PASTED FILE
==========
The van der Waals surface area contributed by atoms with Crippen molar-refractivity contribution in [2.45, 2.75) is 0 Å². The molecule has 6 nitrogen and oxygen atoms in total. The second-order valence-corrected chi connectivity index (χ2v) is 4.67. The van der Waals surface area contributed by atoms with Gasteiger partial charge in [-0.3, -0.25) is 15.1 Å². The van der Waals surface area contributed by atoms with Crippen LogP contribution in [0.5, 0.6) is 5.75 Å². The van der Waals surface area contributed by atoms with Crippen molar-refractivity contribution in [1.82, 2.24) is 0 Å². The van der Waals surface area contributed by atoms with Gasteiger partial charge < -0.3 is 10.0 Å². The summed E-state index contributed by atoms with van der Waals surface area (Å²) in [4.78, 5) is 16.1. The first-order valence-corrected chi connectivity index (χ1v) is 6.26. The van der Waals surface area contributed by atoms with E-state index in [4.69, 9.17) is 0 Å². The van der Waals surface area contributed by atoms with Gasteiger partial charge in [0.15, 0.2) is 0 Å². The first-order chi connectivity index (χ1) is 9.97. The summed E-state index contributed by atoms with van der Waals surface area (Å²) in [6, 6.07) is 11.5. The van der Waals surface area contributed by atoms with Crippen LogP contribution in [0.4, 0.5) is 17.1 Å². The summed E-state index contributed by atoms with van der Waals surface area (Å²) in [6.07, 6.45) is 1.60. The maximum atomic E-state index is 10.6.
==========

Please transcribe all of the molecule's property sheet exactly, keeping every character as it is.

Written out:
The van der Waals surface area contributed by atoms with Crippen molar-refractivity contribution in [2.45, 2.75) is 0 Å². The molecule has 6 nitrogen and oxygen atoms in total. The second-order valence-corrected chi connectivity index (χ2v) is 4.67. The van der Waals surface area contributed by atoms with Gasteiger partial charge in [-0.3, -0.25) is 15.1 Å². The van der Waals surface area contributed by atoms with Crippen LogP contribution in [0.5, 0.6) is 5.75 Å². The van der Waals surface area contributed by atoms with Crippen molar-refractivity contribution in [1.82, 2.24) is 0 Å². The van der Waals surface area contributed by atoms with Gasteiger partial charge < -0.3 is 10.0 Å². The summed E-state index contributed by atoms with van der Waals surface area (Å²) in [4.78, 5) is 16.1. The first-order valence-corrected chi connectivity index (χ1v) is 6.26. The van der Waals surface area contributed by atoms with E-state index in [4.69, 9.17) is 0 Å². The van der Waals surface area contributed by atoms with Gasteiger partial charge in [0.15, 0.2) is 0 Å². The first-order chi connectivity index (χ1) is 9.97. The summed E-state index contributed by atoms with van der Waals surface area (Å²) in [6, 6.07) is 11.5. The van der Waals surface area contributed by atoms with Crippen LogP contribution in [0.4, 0.5) is 17.1 Å². The summed E-state index contributed by atoms with van der Waals surface area (Å²) in [6.07, 6.45) is 1.60. The maximum atomic E-state index is 10.6.